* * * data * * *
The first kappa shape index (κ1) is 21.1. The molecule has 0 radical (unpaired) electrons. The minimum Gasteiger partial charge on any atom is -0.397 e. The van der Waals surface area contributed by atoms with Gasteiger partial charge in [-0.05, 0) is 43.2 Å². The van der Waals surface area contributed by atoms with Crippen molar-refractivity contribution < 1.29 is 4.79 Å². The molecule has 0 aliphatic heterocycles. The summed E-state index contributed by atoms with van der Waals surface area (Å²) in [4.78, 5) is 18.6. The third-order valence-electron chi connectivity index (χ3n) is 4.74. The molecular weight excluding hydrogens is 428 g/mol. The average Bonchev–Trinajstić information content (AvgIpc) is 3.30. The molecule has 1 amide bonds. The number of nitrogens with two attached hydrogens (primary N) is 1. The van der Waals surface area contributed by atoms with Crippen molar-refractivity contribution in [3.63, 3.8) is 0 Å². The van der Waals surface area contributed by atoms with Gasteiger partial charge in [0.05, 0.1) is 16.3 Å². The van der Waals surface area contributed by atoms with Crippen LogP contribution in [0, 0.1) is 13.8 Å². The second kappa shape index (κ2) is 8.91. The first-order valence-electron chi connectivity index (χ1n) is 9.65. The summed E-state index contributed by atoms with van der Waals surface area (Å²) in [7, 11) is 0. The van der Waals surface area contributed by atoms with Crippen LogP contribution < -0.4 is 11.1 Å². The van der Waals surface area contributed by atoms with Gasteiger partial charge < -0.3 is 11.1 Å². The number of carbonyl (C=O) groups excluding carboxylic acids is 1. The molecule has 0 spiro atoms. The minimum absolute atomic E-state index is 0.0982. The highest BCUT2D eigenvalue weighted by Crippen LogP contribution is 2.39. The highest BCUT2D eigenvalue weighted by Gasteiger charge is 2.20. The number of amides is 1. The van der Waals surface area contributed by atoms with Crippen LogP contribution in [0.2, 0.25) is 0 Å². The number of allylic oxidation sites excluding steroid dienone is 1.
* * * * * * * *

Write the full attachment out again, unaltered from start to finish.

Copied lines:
The first kappa shape index (κ1) is 21.1. The molecule has 0 radical (unpaired) electrons. The minimum Gasteiger partial charge on any atom is -0.397 e. The van der Waals surface area contributed by atoms with Gasteiger partial charge in [-0.05, 0) is 43.2 Å². The van der Waals surface area contributed by atoms with Crippen molar-refractivity contribution < 1.29 is 4.79 Å². The molecule has 0 aliphatic heterocycles. The summed E-state index contributed by atoms with van der Waals surface area (Å²) in [4.78, 5) is 18.6. The third-order valence-electron chi connectivity index (χ3n) is 4.74. The molecular weight excluding hydrogens is 428 g/mol. The average Bonchev–Trinajstić information content (AvgIpc) is 3.30. The molecule has 1 amide bonds. The number of nitrogens with two attached hydrogens (primary N) is 1. The van der Waals surface area contributed by atoms with Crippen molar-refractivity contribution in [3.63, 3.8) is 0 Å². The van der Waals surface area contributed by atoms with Gasteiger partial charge in [0.05, 0.1) is 16.3 Å². The van der Waals surface area contributed by atoms with Crippen LogP contribution in [0, 0.1) is 13.8 Å². The second kappa shape index (κ2) is 8.91. The first-order valence-electron chi connectivity index (χ1n) is 9.65. The summed E-state index contributed by atoms with van der Waals surface area (Å²) in [7, 11) is 0. The van der Waals surface area contributed by atoms with Crippen LogP contribution < -0.4 is 11.1 Å². The van der Waals surface area contributed by atoms with Gasteiger partial charge < -0.3 is 11.1 Å². The number of carbonyl (C=O) groups excluding carboxylic acids is 1. The molecule has 0 spiro atoms. The minimum absolute atomic E-state index is 0.0982. The highest BCUT2D eigenvalue weighted by Crippen LogP contribution is 2.39. The highest BCUT2D eigenvalue weighted by Gasteiger charge is 2.20. The number of amides is 1. The van der Waals surface area contributed by atoms with Crippen LogP contribution in [0.2, 0.25) is 0 Å². The number of allylic oxidation sites excluding steroid dienone is 1.